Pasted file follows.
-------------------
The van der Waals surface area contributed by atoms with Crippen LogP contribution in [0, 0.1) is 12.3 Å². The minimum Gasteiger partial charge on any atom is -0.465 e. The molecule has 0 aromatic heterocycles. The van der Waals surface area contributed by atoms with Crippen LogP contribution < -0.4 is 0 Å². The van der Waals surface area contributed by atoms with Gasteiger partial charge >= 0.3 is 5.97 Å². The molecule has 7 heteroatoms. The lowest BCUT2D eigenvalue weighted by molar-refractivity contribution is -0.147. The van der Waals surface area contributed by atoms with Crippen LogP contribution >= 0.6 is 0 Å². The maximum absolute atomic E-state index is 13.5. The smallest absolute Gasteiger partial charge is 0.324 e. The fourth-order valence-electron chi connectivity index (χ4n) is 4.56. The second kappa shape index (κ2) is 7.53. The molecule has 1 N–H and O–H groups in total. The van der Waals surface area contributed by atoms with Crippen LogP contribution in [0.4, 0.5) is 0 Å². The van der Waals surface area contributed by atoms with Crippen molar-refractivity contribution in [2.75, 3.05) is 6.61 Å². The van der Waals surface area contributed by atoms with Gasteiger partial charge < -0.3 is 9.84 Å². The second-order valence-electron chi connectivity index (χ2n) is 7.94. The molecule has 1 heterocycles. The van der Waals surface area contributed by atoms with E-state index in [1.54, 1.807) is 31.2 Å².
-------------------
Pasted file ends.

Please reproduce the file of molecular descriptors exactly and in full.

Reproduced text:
The van der Waals surface area contributed by atoms with Crippen LogP contribution in [0, 0.1) is 12.3 Å². The minimum Gasteiger partial charge on any atom is -0.465 e. The molecule has 0 aromatic heterocycles. The van der Waals surface area contributed by atoms with Crippen LogP contribution < -0.4 is 0 Å². The van der Waals surface area contributed by atoms with Gasteiger partial charge >= 0.3 is 5.97 Å². The molecule has 7 heteroatoms. The lowest BCUT2D eigenvalue weighted by molar-refractivity contribution is -0.147. The van der Waals surface area contributed by atoms with Crippen LogP contribution >= 0.6 is 0 Å². The maximum absolute atomic E-state index is 13.5. The smallest absolute Gasteiger partial charge is 0.324 e. The fourth-order valence-electron chi connectivity index (χ4n) is 4.56. The second kappa shape index (κ2) is 7.53. The molecule has 1 N–H and O–H groups in total. The van der Waals surface area contributed by atoms with Crippen LogP contribution in [0.4, 0.5) is 0 Å². The van der Waals surface area contributed by atoms with Crippen molar-refractivity contribution in [2.75, 3.05) is 6.61 Å². The van der Waals surface area contributed by atoms with Gasteiger partial charge < -0.3 is 9.84 Å². The second-order valence-electron chi connectivity index (χ2n) is 7.94. The molecule has 1 heterocycles. The van der Waals surface area contributed by atoms with E-state index in [1.54, 1.807) is 31.2 Å².